(Reuters) - Australia’s Beach Energy (BPT.AX) has agreed to buy gas assets from Origin Energy Ltd (ORG.AX) for $1.25 billion in a deal that will more than double the oil and gas producer’s output and step up its exposure to a tight energy market in eastern Australia.
The deal will triple Beach’s oil and gas reserves, transforming a company valued at A$1.5 billion ($1.2 billion) that has long been focused on one basin in central Australia to give it a foothold across Australia and New Zealand, onshore and offshore.
At the same time, it has locked in gas sales to Origin from the Lattice Energy business it is acquiring at higher prices than it averaged in the year to June 2017, serving a market that is likely to see gas demand soar for power plants.
Origin, Australia’s top energy retailer, spun off the gas assets into a separate arm last year, aiming to sell or float the business to help it cut debt which it had taken on to build the Australia Pacific LNG project.
Beach Chief Executive Matt Kay said that besides expanding the company’s output and reserves, the deal offered certainty of cashflow from the gas sales agreements, which stretch out to 2033.
“The combined business is a cash cow which is robust to the downside,” Kay told investors on a conference call.
Beach plans to fund the acquisition through a A$301 million entitlement offer to shareholders and new debt facilities, which it expects to be able to pay down within three years.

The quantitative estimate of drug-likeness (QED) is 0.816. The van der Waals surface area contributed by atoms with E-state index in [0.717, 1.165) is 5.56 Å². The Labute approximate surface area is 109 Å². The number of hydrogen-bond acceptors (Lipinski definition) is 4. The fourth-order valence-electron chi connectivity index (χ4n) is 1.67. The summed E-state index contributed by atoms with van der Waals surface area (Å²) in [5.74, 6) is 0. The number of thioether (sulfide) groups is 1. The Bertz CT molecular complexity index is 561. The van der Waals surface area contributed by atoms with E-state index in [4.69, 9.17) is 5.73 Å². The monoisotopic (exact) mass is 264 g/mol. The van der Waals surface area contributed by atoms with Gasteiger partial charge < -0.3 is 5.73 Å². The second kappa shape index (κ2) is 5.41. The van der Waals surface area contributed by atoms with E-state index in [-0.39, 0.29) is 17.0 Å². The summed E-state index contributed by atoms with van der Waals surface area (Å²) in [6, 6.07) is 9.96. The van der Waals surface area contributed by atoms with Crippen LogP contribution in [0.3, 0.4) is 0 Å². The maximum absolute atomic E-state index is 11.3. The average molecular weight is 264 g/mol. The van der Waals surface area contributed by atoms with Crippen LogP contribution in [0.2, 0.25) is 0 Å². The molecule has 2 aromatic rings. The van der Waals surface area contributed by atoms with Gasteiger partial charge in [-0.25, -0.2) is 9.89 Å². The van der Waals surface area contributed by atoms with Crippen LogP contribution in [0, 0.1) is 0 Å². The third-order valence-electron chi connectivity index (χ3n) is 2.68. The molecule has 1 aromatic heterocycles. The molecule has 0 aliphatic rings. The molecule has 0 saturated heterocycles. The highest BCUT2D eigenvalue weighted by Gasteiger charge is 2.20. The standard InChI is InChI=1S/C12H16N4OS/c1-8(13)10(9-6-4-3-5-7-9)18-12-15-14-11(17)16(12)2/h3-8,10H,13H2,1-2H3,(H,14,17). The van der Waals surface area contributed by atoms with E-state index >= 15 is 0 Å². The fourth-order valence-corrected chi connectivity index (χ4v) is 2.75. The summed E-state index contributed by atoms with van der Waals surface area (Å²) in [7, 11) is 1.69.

While analysts congratulated Kay on the deal, they were busy trying to work out the confidential pricing on the gas contracts to evaluate how good an acquisition Beach had made.
“It’s too early to say. Everyone’s trying to crunch the same numbers,” said Stephen Butel, an analyst at Platypus Asset Management.
Beach said only that the sales were priced at higher than the average of A$6.10 a gigajoule that its gas fetched last year and would switch to market pricing, potentially substantially higher, within four years.
Origin was equally happy with securing gas long term in a tight market.
“We’re very comfortable with the pricing that’s in those agreements, and they’re effectively market prices,” Origin Chief Executive Frank Calabria told reporters.
Origin said proceeds from the Lattice sale put it on track to cut net debt to below A$7 billion by June 30, 2018.
The losing bidder for Lattice Energy was private equity-backed Questus Energy, people familiar with the transaction said.
Reporting by Hanna Paul in Bengaluru and Sonali Paul in Melbourne; Editing by Richard Pullin